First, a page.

Weed the People

Weed the People: A Cannabis Legalization Celebration
Weed the People promotional poster.jpg

Promotional poster for the event
Date July 3, 2015 (2015-07-03)
Time 2–9pm
Venue Metal Craft Fabrication
723 North Tillamook Street
Location Portland, Oregon, U.S.
Coordinates 45°32′17″N 122°40′26″W / 45.53805°N 122.67400°W / 45.53805; -122.67400Coordinates: 45°32′17″N 122°40′26″W / 45.53805°N 122.67400°W / 45.53805; -122.67400
Theme Cannabis
Organised by The Portland Mercury
Participants 1,300–2,000

Weed the People“, officially “Weed the People: A Cannabis Legalization Celebration“,[1] was an event held in Portland, Oregon on July 3, 2015, two days after recreational marijuana became legal in the U.S. state of Oregon.


“Weed the People” was held two days after recreational marijuana became legal in Oregon and sold out quickly. It was organized by the local alternative weekly newspaper The Portland Mercury and cannabis businesses (Oregon’s Cannabis Concierge and the CO2 Company),[1][2] and produced by Connie Wohn, who said it was clear “enthusiasm is high and the demand is there.”[3] The alcohol-free celebration, believed to be the “first formal event with free cannabis giveaways”,[4] took place from 2–9pm at Metal Craft Fabrication (or MCF Craft Brewing Systems),[1] a former craft brewery and industrial building in north Portland. Between 1,300 and 2,000 participants were supplied with up to seven grams of marijuana,[3] which they could consume openly at the event or take home. Organizers circumnavigated a temporary limit on recreational sales by distributing marijuana for free and having attendees pay a $40 entry fee.[4][5]

Inside were cannabis plants, a lounge (or “chill out area”) with seating and music, smoking devices, cannabis and food vendors, and a “Grow Garden” where attendees picked up their free samples; out back was a fenced-in yard with an on-site taco truck.[2][4][5] Guests also had the opportunity to meet farmers and producers from local businesses and dispensaries.[3] Most attendees were from the Portland metropolitan area, though some were from as far away as Idaho and Michigan.[2] According to Wohn, event organizers were prepared and met with “any agency that could’ve had any sort of recourse or legal ramification on this event.”[3] The Portland Police Bureau “blessed” the event and did not have a large presence.[2] The Mercury's cannabis correspondent Josh Taylor, who helped and organize the event, said: “It celebrates the throwing off of oppression and the freedom of legalization. And now, people can watch the fireworks tomorrow while high. They were probably going to do that anyway, but we’re just helping them along.”[2]

“Weed the People” was not without complications: organizers sold 1,336 tickets and were prepared to supply enough product for all attendees, but the building’s capacity was 500, resulting in long entry lines. Hot temperatures both inside the building and outside resulted in at least two people passing out and a visit from the local fire department for medical treatment.[2][4][5] However, people were reportedly patient as they waited in lines and there were no personal disputes during the event.[2] In addition, there were enough cannabis products for all attendees.[6]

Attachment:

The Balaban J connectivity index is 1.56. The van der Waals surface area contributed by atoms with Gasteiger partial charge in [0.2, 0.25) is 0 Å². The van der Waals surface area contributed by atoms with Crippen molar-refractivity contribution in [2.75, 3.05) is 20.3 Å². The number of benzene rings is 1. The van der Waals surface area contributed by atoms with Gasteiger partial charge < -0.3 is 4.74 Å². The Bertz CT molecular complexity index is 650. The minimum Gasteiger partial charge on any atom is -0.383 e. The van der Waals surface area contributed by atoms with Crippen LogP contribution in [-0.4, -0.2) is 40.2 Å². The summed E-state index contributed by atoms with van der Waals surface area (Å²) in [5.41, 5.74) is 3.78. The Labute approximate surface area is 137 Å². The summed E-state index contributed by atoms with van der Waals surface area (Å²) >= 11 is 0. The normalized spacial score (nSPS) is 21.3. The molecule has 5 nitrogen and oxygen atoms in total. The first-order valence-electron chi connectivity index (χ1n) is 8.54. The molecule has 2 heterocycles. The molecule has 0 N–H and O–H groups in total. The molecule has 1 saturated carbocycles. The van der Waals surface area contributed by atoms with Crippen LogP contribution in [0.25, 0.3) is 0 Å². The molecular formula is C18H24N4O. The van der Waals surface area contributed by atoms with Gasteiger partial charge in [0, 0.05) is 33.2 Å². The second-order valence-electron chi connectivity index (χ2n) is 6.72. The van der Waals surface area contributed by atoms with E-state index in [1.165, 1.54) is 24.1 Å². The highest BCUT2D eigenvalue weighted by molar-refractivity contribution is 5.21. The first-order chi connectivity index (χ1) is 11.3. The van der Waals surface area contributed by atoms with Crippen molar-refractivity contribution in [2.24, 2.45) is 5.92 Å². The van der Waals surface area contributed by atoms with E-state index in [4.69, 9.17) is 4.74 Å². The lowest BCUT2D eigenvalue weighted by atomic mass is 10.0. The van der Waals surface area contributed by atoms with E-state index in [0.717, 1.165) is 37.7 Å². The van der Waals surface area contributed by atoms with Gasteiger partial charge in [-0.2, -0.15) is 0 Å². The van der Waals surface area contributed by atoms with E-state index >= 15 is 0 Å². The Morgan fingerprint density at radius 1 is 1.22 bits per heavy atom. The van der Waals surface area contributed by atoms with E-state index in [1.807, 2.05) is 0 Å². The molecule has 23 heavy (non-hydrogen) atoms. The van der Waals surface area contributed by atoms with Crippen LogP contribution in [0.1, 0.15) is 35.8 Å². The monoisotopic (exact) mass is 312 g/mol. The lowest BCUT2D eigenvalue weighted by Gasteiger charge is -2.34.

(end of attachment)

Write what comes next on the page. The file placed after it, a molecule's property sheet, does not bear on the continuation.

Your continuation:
The Oregonian said: “In a city where recreational marijuana events have struggled just to get off the ground, Weed the People represented an effort that, while it had its issues, was unprecedented … Yes, there were long lines and yes, people had to pay $40 to obtain their free marijuana, but Weed the People was historic nonetheless. In cities around the country, carrying around seven grams of cannabis can mean serious jail time. In Portland on Friday, it was a cause for celebration … It meant freedom to consume a drug people many had already been consuming, it meant freedom from fear of arrest for doing so, it meant the opportunity to smoke, to eat and to vaporize freely – a freedom many in Oregon will be exercising enthusiastically.”[5]

Keegan Hamilton of Vice News described the event as a “veritable weed Disneyland” and “a celebration of newfound freedom”.[2] Furthermore, he said, “More than just giving Oregon residents and visitors the opportunity to exercise their new legal right to get high, ‘Weed the People’ illustrated how vast the market is for marijuana and related products, and how strange it is that the drug is now technically legal to possess but illegal to procure for people who haven’t received authorization from a doctor.”[2]


  1. ^ a b c Humphrey, Wm. Steven (June 8, 2015). “Celebrate Your Cannabis Independence with… Weed the People!”. The Portland Mercury. Portland, Oregon: Index Publishing. Retrieved July 5, 2015.
  2. ^ a b c d e f g h i Hamilton, Keegan (July 4, 2015). “In Photos: Celebrating America and Legal Marijuana at Portland’s ‘Weed the People’ Party”. Vice News. Retrieved July 5, 2015.
  3. ^ a b c d “Weed the People draws thousands in Portland”. Portland, Oregon: KOIN. July 3, 2015. Retrieved July 5, 2015.
  4. ^ a b c d Perry, Alyssa Jeong (July 4, 2015). “Free marijuana for all: Oregonians exercise the right to Weed the People”. The Guardian. Guardian Media Group. ISSN 0261-3077. OCLC 60623878. Retrieved July 5, 2015.
  5. ^ a b c d Hale, Jamie (July 3, 2015). “Marijuana giveaway draws huge crowds at historic Weed the People event in Portland”. The Oregonian. Portland, Oregon: Advance Publications. Retrieved July 5, 2015.
  6. ^ Hamilton, Keegan (July 4, 2015). “In Photos: Celebrating America and Legal Marijuana at Portland’s ‘Weed the People’ Party”. Vice News. Retrieved April 17, 2017.

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